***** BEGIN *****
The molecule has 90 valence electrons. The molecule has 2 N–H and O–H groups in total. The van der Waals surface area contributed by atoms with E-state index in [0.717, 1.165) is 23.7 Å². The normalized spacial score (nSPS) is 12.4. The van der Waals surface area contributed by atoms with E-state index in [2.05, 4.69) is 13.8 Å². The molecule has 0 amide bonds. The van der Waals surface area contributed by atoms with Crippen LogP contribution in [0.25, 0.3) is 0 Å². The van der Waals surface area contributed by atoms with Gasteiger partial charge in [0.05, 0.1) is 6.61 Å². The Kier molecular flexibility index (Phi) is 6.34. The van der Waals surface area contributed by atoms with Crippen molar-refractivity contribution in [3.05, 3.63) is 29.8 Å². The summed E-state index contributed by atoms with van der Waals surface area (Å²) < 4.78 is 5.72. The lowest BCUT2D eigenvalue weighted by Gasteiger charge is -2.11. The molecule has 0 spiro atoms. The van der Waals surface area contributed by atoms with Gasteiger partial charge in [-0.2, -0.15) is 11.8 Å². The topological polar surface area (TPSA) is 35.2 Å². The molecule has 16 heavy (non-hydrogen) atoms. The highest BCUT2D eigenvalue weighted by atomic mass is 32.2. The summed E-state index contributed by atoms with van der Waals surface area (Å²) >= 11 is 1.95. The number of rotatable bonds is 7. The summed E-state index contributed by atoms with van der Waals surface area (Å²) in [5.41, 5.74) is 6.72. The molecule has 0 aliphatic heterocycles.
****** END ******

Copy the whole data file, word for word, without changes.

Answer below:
The molecule has 90 valence electrons. The molecule has 2 N–H and O–H groups in total. The van der Waals surface area contributed by atoms with E-state index in [0.717, 1.165) is 23.7 Å². The normalized spacial score (nSPS) is 12.4. The van der Waals surface area contributed by atoms with E-state index in [2.05, 4.69) is 13.8 Å². The molecule has 0 amide bonds. The van der Waals surface area contributed by atoms with Crippen LogP contribution in [0.25, 0.3) is 0 Å². The van der Waals surface area contributed by atoms with Gasteiger partial charge in [0.05, 0.1) is 6.61 Å². The Kier molecular flexibility index (Phi) is 6.34. The van der Waals surface area contributed by atoms with Crippen molar-refractivity contribution in [3.05, 3.63) is 29.8 Å². The summed E-state index contributed by atoms with van der Waals surface area (Å²) < 4.78 is 5.72. The lowest BCUT2D eigenvalue weighted by Gasteiger charge is -2.11. The molecule has 0 spiro atoms. The van der Waals surface area contributed by atoms with Gasteiger partial charge in [-0.2, -0.15) is 11.8 Å². The topological polar surface area (TPSA) is 35.2 Å². The molecule has 16 heavy (non-hydrogen) atoms. The highest BCUT2D eigenvalue weighted by atomic mass is 32.2. The summed E-state index contributed by atoms with van der Waals surface area (Å²) >= 11 is 1.95. The number of rotatable bonds is 7. The summed E-state index contributed by atoms with van der Waals surface area (Å²) in [5.41, 5.74) is 6.72. The molecule has 0 aliphatic heterocycles.